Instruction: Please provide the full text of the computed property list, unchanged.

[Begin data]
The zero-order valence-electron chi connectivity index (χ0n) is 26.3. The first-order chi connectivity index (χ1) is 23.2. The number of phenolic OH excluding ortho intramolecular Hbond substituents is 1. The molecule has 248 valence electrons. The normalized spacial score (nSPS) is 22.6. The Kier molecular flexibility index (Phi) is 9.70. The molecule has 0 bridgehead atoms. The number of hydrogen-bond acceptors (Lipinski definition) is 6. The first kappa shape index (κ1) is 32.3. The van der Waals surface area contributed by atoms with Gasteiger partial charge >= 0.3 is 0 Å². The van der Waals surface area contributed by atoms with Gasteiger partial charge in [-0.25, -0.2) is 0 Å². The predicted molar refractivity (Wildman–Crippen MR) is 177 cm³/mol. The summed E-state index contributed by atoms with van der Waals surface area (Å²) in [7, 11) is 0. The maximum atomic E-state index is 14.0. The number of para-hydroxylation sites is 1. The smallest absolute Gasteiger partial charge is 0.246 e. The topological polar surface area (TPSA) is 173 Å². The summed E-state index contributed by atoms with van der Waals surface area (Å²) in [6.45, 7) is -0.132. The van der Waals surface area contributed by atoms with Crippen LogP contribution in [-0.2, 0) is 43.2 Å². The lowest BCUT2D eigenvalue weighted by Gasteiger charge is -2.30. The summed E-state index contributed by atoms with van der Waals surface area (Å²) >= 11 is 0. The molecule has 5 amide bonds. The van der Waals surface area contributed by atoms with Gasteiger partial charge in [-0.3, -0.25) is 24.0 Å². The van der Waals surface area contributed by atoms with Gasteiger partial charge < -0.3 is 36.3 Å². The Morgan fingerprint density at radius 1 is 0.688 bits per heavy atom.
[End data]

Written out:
The zero-order valence-electron chi connectivity index (χ0n) is 26.3. The first-order chi connectivity index (χ1) is 23.2. The number of phenolic OH excluding ortho intramolecular Hbond substituents is 1. The molecule has 248 valence electrons. The normalized spacial score (nSPS) is 22.6. The Kier molecular flexibility index (Phi) is 9.70. The molecule has 0 bridgehead atoms. The number of hydrogen-bond acceptors (Lipinski definition) is 6. The first kappa shape index (κ1) is 32.3. The van der Waals surface area contributed by atoms with Gasteiger partial charge >= 0.3 is 0 Å². The van der Waals surface area contributed by atoms with Gasteiger partial charge in [-0.25, -0.2) is 0 Å². The predicted molar refractivity (Wildman–Crippen MR) is 177 cm³/mol. The summed E-state index contributed by atoms with van der Waals surface area (Å²) in [7, 11) is 0. The maximum atomic E-state index is 14.0. The number of para-hydroxylation sites is 1. The smallest absolute Gasteiger partial charge is 0.246 e. The topological polar surface area (TPSA) is 173 Å². The summed E-state index contributed by atoms with van der Waals surface area (Å²) in [6.45, 7) is -0.132. The van der Waals surface area contributed by atoms with Crippen LogP contribution in [-0.2, 0) is 43.2 Å². The lowest BCUT2D eigenvalue weighted by Gasteiger charge is -2.30. The summed E-state index contributed by atoms with van der Waals surface area (Å²) >= 11 is 0. The molecule has 5 amide bonds. The van der Waals surface area contributed by atoms with Gasteiger partial charge in [-0.3, -0.25) is 24.0 Å². The van der Waals surface area contributed by atoms with Gasteiger partial charge < -0.3 is 36.3 Å². The Morgan fingerprint density at radius 1 is 0.688 bits per heavy atom.